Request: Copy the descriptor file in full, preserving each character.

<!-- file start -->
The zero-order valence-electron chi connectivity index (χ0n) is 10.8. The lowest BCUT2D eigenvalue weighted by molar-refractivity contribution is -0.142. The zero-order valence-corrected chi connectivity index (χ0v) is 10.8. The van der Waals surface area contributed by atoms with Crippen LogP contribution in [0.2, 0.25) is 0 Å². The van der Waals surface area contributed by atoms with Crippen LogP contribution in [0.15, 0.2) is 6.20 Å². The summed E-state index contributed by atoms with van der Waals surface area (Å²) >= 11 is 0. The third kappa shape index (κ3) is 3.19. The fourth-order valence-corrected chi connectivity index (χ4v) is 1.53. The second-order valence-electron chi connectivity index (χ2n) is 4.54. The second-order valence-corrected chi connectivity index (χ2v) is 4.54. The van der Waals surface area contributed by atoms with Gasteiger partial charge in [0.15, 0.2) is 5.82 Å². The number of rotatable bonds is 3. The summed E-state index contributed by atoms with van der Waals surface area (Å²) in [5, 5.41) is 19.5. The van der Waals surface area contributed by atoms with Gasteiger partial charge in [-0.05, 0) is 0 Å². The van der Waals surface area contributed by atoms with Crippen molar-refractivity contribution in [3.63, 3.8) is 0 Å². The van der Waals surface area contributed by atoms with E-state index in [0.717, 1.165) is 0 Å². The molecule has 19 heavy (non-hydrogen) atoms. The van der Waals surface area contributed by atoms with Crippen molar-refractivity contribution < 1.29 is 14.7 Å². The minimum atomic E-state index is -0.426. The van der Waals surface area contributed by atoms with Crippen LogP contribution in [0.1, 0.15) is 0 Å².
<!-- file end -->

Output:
The zero-order valence-electron chi connectivity index (χ0n) is 10.8. The lowest BCUT2D eigenvalue weighted by molar-refractivity contribution is -0.142. The zero-order valence-corrected chi connectivity index (χ0v) is 10.8. The van der Waals surface area contributed by atoms with Crippen LogP contribution in [0.2, 0.25) is 0 Å². The van der Waals surface area contributed by atoms with Crippen LogP contribution in [0.15, 0.2) is 6.20 Å². The summed E-state index contributed by atoms with van der Waals surface area (Å²) >= 11 is 0. The third kappa shape index (κ3) is 3.19. The fourth-order valence-corrected chi connectivity index (χ4v) is 1.53. The second-order valence-electron chi connectivity index (χ2n) is 4.54. The second-order valence-corrected chi connectivity index (χ2v) is 4.54. The van der Waals surface area contributed by atoms with Gasteiger partial charge in [0.15, 0.2) is 5.82 Å². The number of rotatable bonds is 3. The summed E-state index contributed by atoms with van der Waals surface area (Å²) in [5, 5.41) is 19.5. The van der Waals surface area contributed by atoms with Gasteiger partial charge in [-0.05, 0) is 0 Å². The van der Waals surface area contributed by atoms with Crippen molar-refractivity contribution in [3.63, 3.8) is 0 Å². The van der Waals surface area contributed by atoms with E-state index in [0.717, 1.165) is 0 Å². The molecule has 19 heavy (non-hydrogen) atoms. The van der Waals surface area contributed by atoms with Crippen molar-refractivity contribution < 1.29 is 14.7 Å². The minimum atomic E-state index is -0.426. The van der Waals surface area contributed by atoms with Crippen LogP contribution in [0.1, 0.15) is 0 Å².